Certain influential people with addresses in SW1 took the Putnam thesis to heart. With the result that activating the committed supporter base through direct marketing became part of the new general election playbook for all parties.
As someone who worked for one of the agencies involved at the time, I’m happy to admit that the tactics aren’t exactly rocket science. There’s the creation of false jeopardy to combat inertia. (No real need this time round, as there’s more than enough of the real kind of jeopardy around to keep everyone happy.) And then there’s the use of crude segmentation to motivate different portions of the base by pointing the most appealing party spokesperson in their direction. A technique which I seem to recall involved a data tool known as the Bambi/Thumper Switch.
All this now seems almost whimsically primitive. The electronic world which today’s voters inhabit is itself a warren of vibrant and interlinked communities, defined not by geography but by interest and affiliation. It all makes Putnam’s rigidly unvirtual definition of community look decidedly pre-Obama.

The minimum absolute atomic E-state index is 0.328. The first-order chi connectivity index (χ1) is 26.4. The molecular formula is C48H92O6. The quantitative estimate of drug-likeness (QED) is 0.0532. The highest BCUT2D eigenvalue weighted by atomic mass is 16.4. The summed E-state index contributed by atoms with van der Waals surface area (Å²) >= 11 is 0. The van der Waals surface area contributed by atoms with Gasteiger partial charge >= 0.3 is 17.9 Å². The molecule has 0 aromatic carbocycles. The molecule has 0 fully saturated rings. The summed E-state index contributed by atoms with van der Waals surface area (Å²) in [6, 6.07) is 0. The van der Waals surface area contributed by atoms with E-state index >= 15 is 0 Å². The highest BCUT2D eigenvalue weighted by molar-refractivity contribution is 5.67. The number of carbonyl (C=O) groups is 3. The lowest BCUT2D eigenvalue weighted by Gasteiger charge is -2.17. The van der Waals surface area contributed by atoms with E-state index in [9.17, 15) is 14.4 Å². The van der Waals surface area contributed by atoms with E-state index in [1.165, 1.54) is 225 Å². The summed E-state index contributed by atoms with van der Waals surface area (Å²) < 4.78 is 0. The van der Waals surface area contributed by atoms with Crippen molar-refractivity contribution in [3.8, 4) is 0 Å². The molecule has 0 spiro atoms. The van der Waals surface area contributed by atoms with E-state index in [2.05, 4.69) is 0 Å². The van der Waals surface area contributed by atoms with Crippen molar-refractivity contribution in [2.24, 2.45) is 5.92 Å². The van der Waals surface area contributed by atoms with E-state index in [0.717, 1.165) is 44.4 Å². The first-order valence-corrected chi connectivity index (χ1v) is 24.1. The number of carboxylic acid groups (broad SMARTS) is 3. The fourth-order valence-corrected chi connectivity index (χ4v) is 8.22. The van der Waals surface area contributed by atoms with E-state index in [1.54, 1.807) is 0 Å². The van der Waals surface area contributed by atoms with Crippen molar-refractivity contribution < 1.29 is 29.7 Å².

Truth to tell, I’m a little sceptical about the power of social media to win round the wavering and the unconverted. I tend towards Ivan Clark’s analysis (in a recent blog post) which questions whether the bonds of Facebook friendship are really strong enough to convince you of a party’s line on immigration or public sector spending. I just don’t think political marketers in the UK have yet cracked the content code that is the key to broader social media success. WebCameron is a mildly good pun, and Eric Pickles is quite a funny man, but neither of these phenomena has yet made it onto my YouTube favourites list.
However, when it comes to motivating the committed, social media may be the best thing since Tammany Hall. And if my hunch is correct, motivating the committed is how this election will be won. We’ll just have to wait and see.